Standing out from the crowd: How to become the partner of choice for technology platforms
Try as we might, being impartial is next to impossible, and we all have favorites.
This is even true of the biggest tech platforms: Hubspot, Google, Salesforce, Amazon, Microsoft - they all have that short list of partners they really like. And if you’re on that list, you’ll probably enjoy some special treatment: more co-marketing, more co-selling, a more secure place at the table.
Even the biggest tech giants are, after all, piloted by real people.
How do I know? I’ve been in the fortunate situation to be that favored partner. I was part of a team that, while smaller than many other Independent Software Vendors (ISVs), earned accolades from major platforms in our space: “Hero Integration” (I really like that one), “Tech Partner of the Year”, “Focus ISV”.
How? By focusing on how we could bring value, and then working in a methodical, single-minded way to deliver that value. To do that, we developed some “partner superpowers” that are critical to achieving that much-desired status of ”favored child” of your big tech partners.
Partner superpower #1: Making it rain
Major tech platforms usually aren’t banking on an ISV’s ability to land a big deal. And that’s precisely why it makes such a big impact when you do. Deliver more than one, and you’ll secure your spot on their organizational radar.
If you can pull it off - and make sure that the right people know about it - you’ll position yourself as an indispensable partner. That way, you’ll receive the support you need to continue delivering those wins.
Partner superpower #2: Closing the deal
Sometimes, a little bit of niche expertise is what it takes to get a deal over the finish line. And you might be well placed to provide that mission critical magic that gets everyone there.
Your partner will remember this, and they’ll be motivated to bring you to the table for the next deal. That’s exactly where you want to be.
Partner superpower #3: Detecting gaps and closing them
Users and their ever-evolving needs: a perennial challenge for even the biggest and best in the tech world. The fact is that even the biggest tech platforms can’t solve every problem all on their own, particularly when it comes to addressing user requirements that change over time. The ability to satisfy users through innovation and imaginative problem solving is partnership gold.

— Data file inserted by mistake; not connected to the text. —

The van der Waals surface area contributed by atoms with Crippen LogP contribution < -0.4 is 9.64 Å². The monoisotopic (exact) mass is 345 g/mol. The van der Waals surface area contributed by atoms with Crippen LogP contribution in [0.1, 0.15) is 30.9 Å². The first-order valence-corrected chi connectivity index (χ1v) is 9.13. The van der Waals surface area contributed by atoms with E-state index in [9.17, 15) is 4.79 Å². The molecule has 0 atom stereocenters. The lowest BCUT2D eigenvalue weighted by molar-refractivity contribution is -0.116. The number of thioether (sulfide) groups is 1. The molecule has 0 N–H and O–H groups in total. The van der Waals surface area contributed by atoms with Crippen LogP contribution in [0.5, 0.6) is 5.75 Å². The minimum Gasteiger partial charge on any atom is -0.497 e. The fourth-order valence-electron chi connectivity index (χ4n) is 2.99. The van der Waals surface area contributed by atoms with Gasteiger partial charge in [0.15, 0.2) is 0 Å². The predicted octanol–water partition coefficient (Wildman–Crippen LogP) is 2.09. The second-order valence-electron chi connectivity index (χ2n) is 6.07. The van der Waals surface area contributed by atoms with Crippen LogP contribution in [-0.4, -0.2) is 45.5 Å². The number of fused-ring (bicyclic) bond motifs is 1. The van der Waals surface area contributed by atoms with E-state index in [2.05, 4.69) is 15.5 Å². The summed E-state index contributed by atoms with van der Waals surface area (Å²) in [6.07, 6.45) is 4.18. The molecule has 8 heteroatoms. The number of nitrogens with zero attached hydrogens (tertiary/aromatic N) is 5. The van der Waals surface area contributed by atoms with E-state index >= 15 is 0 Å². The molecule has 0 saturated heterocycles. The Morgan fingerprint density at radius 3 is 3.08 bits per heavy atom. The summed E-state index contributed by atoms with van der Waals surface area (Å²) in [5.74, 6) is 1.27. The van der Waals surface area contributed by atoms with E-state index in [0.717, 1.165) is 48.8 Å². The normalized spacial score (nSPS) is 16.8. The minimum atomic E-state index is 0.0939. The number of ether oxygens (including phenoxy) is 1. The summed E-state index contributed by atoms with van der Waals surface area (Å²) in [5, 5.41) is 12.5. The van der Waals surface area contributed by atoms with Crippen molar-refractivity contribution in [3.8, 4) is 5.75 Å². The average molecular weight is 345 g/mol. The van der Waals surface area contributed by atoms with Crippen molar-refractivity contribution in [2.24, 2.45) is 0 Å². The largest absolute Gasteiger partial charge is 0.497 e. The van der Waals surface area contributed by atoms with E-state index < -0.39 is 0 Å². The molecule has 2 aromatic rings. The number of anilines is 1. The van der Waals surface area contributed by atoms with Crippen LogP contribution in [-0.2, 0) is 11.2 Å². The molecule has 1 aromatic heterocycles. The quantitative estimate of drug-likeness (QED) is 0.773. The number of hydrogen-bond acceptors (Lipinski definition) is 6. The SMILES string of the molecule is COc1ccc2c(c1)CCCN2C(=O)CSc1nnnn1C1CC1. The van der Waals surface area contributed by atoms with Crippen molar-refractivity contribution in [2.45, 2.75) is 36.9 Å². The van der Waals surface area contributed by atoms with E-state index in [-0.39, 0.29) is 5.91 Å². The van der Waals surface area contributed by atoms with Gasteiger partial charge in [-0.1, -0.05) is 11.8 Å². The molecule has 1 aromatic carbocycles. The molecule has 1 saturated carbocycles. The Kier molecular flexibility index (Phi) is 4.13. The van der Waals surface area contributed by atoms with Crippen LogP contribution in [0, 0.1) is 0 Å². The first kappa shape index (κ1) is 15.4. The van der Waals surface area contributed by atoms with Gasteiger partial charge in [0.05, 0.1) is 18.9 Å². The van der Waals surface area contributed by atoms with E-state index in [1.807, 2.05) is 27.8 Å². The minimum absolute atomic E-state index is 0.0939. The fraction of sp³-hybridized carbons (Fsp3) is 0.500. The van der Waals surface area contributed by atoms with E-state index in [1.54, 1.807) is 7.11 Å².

If you can spot feature gaps and build products that close them, your partners will begin to perceive you as essential to customer satisfaction. That’s the kind of value that keeps you top of mind.
Partner superpower #4: Keeping customers (really) happy
Software solves problems. Tech platforms are in the business of replacing heavy lifting with automation magic that keeps everyone happy. But even the best platform can usually be improved by some specialized integrations that enable customers to solve highly specific problems: a more streamlined and decluttered workflow, or an automatic process that runs quietly on its own.
Find a way to make their customers even happier, and your partners will start to wonder if they can really do it without you.
Partner superpower #5: Exerting influence
If you’re the “it” company in your space, you can leverage that to excite your partners. Even if they’re big fish, they’ll be interested in amplifying their reach by associating with you. This works particularly well in the short term, even if it may not be a viable long term strategy.
Nevertheless, if you can influence people - especially their target market - tech platforms will probably get proactive about partnering with you.
Staying on the radar
The approaches we’ve outlined are all essential to success. But they’re not enough on their own. They’ll get you noticed, and they may even bump you up to pole position. But if you want to stay there, you can’t afford to get complacent.
You’ll need to constantly remind your partners of the value you bring. Part of that is developing relationships with key decision makers who have the clout to keep you firmly on the company’s radar. And you should be strategic about these relationships: if “making it rain” is your strength, you’ll be especially well received among sales leaders. On the other hand, if boosting customer satisfaction is where you shine, you should keep Customer Service teams close.
And speaking of relationships, how many partners have you communicated with recently? Did you target them with messaging that was relevant to them and their roles, or was it a generic update? If it was the latter, then it probably fell short of showing them value. Truly effective partner communication is built on a foundation of audience mapping, and careful consideration of each partner’s needs. All of that needs to happen before you hit “send”.
Note: A slightly different version of this blog post was first published as a PartnerHacker op-ed. I highly recommend you sign up to their newsletter and check out their blog!
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